My aversion to dolls is not a product of my adult, feminist mind. Nor can I confidently link it to the creepiest Twilight Zone episode ever in which Telly Savalas repeatedly tries to dismember his step-daughter’s doll, Talky Tina, only to have the doll survive and eventually murder him…. "Hi! I’m Talky Tina, and I’m going to KILL you.” No, my distaste for their molded plastic bodies, their vacant eyes, their unmanageable synthetic hair dates back to the day my mother brought my sister home from the hospital.
Mom got a new baby. A living, breathing, screaming thing that redirected her attention away from me. And I got a doll. A stiff, inanimate, indifferent thing meant to turn me into a nurturer. Mommy’s little helper. I was all of 19 months, and not yet keen to take up a parenting role. By my mother’s own report, when she returned from the hospital, I tossed off a bitchy, “Who dat?” in her direction and then didn’t speak a word to her for a week. She finally bribed me out of my silence with coffee ice cream.
The doll suffered from neglect from day one, and later, abuse. I took away her clothes. I chopped off her hair so one tuft protruded from the top of her head. I banished her from my bed, where my treasured stuffed animals comfortably slumbered, and hid her away from view. I don’t think I even gave her a name.
My sister, who was very much like a living doll herself, skinny with a big head covered in curls, adored dolls. In later years, Barbie was her favorite. I would delight in grabbing her Barbies away, flicking off their heads with my thumb while saying, “Mama had a baby and her head popped off.” This never failed to trigger her protective maternal instinct, and like a lioness, she would charge me, roaring and scratching.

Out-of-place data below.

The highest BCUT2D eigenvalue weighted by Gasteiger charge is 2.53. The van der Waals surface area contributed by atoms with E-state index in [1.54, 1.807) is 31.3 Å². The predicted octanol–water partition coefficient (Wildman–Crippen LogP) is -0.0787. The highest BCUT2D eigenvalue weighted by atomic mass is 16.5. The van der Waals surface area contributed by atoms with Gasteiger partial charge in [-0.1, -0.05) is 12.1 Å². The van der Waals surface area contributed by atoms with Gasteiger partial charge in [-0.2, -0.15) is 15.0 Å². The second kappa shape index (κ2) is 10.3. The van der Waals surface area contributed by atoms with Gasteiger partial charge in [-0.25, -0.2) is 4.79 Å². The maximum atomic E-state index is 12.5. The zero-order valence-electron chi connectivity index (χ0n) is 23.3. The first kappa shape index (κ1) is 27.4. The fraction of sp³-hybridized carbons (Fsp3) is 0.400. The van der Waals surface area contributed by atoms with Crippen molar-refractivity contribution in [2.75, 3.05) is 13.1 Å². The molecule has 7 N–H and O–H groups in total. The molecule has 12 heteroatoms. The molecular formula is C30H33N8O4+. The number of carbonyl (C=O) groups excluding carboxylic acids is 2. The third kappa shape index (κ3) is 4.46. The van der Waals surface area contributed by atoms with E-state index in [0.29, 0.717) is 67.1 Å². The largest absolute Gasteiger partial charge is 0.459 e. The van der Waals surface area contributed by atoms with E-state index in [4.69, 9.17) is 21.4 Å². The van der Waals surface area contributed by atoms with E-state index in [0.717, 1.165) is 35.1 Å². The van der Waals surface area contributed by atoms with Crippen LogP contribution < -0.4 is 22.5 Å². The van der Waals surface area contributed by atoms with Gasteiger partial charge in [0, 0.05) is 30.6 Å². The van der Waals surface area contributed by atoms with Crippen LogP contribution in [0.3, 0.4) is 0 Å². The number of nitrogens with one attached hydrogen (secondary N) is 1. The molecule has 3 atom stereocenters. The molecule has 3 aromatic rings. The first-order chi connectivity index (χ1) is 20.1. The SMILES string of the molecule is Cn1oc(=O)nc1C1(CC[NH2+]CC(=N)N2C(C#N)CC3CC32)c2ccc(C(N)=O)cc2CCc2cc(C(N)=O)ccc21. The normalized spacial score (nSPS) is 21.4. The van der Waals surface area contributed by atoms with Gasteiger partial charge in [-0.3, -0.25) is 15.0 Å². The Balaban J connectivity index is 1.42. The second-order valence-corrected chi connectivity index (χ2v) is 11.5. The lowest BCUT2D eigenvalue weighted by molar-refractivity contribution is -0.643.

Eventually I kept to verbal abuse. It proved to be my forte. I delighted in generating withering insults attacking their character, their physical appearance, their intellect (or lack thereof). And like the vacuous creatures they were, they still invited me to their birthday parties.
When I was pregnant, I might have been uncertain as to whether I would have a boy or a girl, but I was sure I would have a doll-free house. I fantasized about having a house where I could pass freely from room to room without fearing their steady, reproachful gaze. But give birth to a girl, and they come marching in. A little plastic army, ready to do battle and win the affections of my daughter. The first seemed harmless enough; she was made of cloth and rattled when you shook her. Sophie named her “Baby.” In the morning, I knew Sophia was a wake when I heard her slamming Baby around in her crib. Baby went everywhere with Sophie, and fearing that it had become her transitional object, I ran out and purchased an identical replacement. We did, briefly loose Baby, and so I produced Baby II, to whom Sophie (who recognized it as a replacement) gave the name Baby MmmMmm. Sophie easily transferred her affections to this doll. And when Baby resurfaced, we took to calling her Original Baby, as Sophie fickly went back and forth between the two.